A campaign urging viewers to boycott CNN demonstrates a frustrating truth those of us who work in the journalism field face every day.
If you ask most news viewers what they want from the news, most — regardless of political affiliation — would claim they want “fair and balanced” coverage. One news network, which is not known for being all that fair or balanced, depending on your political persuasion, even made that into a marketing campaign. But calls to boycott CNN earlier this month show that viewers don’t always want what they claim they do.
The calls for a proposed boycott of the network began after viewers feared a shift more toward the center. That shift, they argue, came at the expense of more left-leaning coverage, Newsweek reported.
The magazine ran a quote it attributed to Jon Cooper, a former finance chair for Barack Obama:
I decided to #BoycottCNNas soon as the network began its shift to the right. … It was a tough decision, since I’ve been a devout CNN viewer since I was in my 20s. If I wanted to watch right-wing propaganda, I’d watch Fox. So for now, it’s ONLY MSNBC for me.
I decided to run the quote for one very important reason: it perfectly encapsulates the maddening paradox those of us who work in TV have to deal with.
Look at the last sentence of that quote. He badmouths Fox News for being a source of “right-wing propaganda.” So, one must assume, he thinks propaganda is a bad thing.
But then he implies he’s perfectly happy with propaganda that points the other way. He’s been a devout CNN viewer. Why? What’s so great about CNN? More importantly, what’s the problem? From his own words, he implies the introduction of right-wing propaganda is what’s driving him away.
He doesn’t say that MSNBC, which he now plans to watch exclusively, apparently, is centrist. I don’t know anyone who I’ve ever heard call MSNBC “centrist.”
But if you’re watching MSNBC because you feel it leans left, you’re part of the problem. You’re part of the same problem if you’re watching Fox News because you think it leans right.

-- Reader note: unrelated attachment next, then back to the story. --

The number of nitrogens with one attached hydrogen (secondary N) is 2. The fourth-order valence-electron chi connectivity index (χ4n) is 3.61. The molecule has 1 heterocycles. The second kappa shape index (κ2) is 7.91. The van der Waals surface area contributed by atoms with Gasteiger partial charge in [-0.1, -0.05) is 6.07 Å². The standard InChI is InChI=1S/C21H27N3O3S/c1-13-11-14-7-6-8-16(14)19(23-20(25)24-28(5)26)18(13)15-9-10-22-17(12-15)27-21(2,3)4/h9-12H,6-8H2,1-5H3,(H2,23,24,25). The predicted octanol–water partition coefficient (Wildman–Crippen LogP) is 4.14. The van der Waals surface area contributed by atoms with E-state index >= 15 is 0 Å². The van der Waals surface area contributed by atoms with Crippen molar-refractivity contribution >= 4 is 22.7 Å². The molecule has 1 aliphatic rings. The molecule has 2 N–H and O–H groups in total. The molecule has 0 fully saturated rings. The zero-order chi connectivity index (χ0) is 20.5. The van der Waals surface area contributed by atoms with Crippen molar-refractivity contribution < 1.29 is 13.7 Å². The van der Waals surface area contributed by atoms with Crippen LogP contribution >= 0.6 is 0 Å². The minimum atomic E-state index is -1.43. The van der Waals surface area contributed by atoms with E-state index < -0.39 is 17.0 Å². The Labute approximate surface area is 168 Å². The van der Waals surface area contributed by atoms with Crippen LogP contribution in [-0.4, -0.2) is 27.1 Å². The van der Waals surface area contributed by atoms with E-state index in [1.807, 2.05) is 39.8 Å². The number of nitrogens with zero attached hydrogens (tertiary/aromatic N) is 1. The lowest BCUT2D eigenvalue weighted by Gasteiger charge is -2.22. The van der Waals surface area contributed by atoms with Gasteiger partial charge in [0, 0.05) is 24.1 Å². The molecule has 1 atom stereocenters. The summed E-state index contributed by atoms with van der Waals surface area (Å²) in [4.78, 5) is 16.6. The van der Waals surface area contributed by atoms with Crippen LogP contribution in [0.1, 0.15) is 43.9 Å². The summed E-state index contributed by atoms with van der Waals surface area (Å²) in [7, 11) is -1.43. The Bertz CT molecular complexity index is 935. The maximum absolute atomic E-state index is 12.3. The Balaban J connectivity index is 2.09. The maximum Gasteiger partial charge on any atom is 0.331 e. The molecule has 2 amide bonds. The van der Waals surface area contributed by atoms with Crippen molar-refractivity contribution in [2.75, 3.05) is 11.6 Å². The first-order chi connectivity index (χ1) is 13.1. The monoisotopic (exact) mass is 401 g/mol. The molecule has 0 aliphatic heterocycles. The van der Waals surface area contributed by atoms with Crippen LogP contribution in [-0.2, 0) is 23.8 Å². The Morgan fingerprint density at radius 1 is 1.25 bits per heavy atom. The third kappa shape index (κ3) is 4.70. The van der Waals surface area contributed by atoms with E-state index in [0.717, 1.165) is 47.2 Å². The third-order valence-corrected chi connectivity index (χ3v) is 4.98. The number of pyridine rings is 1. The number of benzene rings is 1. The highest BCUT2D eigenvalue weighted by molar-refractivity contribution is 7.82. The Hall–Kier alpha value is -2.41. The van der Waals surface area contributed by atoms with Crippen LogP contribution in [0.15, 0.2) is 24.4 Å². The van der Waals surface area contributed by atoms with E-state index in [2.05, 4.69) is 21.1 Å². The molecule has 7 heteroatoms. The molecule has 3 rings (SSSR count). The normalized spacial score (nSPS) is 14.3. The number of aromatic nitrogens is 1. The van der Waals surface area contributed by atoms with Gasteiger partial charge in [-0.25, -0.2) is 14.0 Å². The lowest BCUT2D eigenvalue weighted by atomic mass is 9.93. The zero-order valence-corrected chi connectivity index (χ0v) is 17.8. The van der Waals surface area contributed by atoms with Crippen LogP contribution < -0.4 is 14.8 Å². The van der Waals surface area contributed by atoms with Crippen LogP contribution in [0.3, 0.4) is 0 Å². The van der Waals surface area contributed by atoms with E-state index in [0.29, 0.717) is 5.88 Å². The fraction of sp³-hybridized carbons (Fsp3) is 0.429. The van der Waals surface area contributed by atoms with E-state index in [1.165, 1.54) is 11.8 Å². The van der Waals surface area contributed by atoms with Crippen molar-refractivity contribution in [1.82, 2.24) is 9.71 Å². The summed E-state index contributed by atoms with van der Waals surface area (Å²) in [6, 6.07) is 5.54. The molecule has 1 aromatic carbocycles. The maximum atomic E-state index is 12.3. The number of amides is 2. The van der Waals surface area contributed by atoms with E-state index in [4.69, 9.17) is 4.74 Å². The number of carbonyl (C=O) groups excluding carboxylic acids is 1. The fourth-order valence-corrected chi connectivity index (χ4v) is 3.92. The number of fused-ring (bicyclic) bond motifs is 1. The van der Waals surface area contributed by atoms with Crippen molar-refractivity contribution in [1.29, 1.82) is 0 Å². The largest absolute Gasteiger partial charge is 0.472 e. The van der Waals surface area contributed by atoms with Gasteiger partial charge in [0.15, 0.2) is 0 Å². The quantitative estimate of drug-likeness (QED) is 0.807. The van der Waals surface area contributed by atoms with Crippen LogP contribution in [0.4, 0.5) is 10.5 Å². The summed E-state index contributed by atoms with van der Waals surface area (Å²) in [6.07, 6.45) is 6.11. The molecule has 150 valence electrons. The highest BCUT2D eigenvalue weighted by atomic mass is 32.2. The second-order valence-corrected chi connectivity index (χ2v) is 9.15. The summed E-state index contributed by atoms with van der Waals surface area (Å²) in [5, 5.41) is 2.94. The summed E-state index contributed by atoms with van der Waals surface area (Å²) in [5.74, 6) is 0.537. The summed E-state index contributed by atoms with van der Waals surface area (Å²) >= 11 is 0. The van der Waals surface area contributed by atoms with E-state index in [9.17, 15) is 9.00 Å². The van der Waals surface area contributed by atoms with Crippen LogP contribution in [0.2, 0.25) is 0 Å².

Becoming ‘centrist’ shouldn’t prompt a boycott.
If a news network has a reputation for leaning either way begins an apparent shift toward the middle, that’s not something to complain about. That’s something news consumers should celebrate. Of course, news consumers have to want what they claim they always want: coverage that gives both sides of the story, not just one.
You can’t give both sides if you’re reporting from either one perspective or the other.
Look, I get it: Many of us want to hear opinions that match our points of view.
But if we are capable of thinking for ourselves, we shouldn’t be afraid of hearing opinions that disagree with our own. One of the nice things about blogging is that you can work in other opinions. You can debate them. You can even discuss why you agree or disagree. Your readers can then weigh in.
I’ve always considered myself politically centrist. There are certain issues on which I lean more to the right. There are others on which I lean to the left.
Too many people in this country treat politics like a football game. They want their team to wipe out the other side.
For the past several election cycles, when the ever-increasing number of initial candidates first file, I immediately look for two things: I look for the candidate who I think has the most common sense, who’d be most likely to work “across the aisle,” seeking compromises to get things done. Then I look for the candidate who has the slimmest chance of even making it to the primaries.
They’re almost always the same person. Every time.
Boycott a news network because you feel they don’t give both sides.
Don’t boycott a news network because they’re trying to work in opposing views when you simultaneously claim you want “fair and balanced” coverage.
You can’t take both points of view at the same time.